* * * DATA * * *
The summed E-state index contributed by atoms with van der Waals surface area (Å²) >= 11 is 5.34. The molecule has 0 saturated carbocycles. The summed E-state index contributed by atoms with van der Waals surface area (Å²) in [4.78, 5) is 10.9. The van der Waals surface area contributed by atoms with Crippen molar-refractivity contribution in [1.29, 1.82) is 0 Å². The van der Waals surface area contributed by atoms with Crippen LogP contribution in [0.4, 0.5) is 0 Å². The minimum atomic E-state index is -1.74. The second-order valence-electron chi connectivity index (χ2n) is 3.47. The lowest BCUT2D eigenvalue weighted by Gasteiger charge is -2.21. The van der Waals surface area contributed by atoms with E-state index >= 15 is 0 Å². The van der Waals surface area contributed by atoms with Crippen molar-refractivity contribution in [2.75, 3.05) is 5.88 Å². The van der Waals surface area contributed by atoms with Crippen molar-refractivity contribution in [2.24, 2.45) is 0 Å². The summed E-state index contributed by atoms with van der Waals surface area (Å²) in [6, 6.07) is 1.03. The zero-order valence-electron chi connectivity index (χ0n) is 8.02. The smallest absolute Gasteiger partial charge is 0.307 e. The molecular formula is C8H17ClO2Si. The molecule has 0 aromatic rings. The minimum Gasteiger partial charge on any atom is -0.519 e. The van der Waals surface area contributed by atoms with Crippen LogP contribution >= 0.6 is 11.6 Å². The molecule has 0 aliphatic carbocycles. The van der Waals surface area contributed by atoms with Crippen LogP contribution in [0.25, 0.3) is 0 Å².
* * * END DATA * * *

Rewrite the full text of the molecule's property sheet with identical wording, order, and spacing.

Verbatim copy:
The summed E-state index contributed by atoms with van der Waals surface area (Å²) >= 11 is 5.34. The molecule has 0 saturated carbocycles. The summed E-state index contributed by atoms with van der Waals surface area (Å²) in [4.78, 5) is 10.9. The van der Waals surface area contributed by atoms with Crippen molar-refractivity contribution in [1.29, 1.82) is 0 Å². The van der Waals surface area contributed by atoms with Crippen LogP contribution in [0.4, 0.5) is 0 Å². The minimum atomic E-state index is -1.74. The second-order valence-electron chi connectivity index (χ2n) is 3.47. The lowest BCUT2D eigenvalue weighted by Gasteiger charge is -2.21. The van der Waals surface area contributed by atoms with E-state index >= 15 is 0 Å². The van der Waals surface area contributed by atoms with Crippen molar-refractivity contribution in [2.75, 3.05) is 5.88 Å². The van der Waals surface area contributed by atoms with Crippen molar-refractivity contribution in [2.24, 2.45) is 0 Å². The summed E-state index contributed by atoms with van der Waals surface area (Å²) in [6, 6.07) is 1.03. The zero-order valence-electron chi connectivity index (χ0n) is 8.02. The smallest absolute Gasteiger partial charge is 0.307 e. The molecular formula is C8H17ClO2Si. The molecule has 0 aromatic rings. The minimum Gasteiger partial charge on any atom is -0.519 e. The van der Waals surface area contributed by atoms with Crippen LogP contribution >= 0.6 is 11.6 Å². The molecule has 0 aliphatic carbocycles. The van der Waals surface area contributed by atoms with Crippen LogP contribution in [0.25, 0.3) is 0 Å².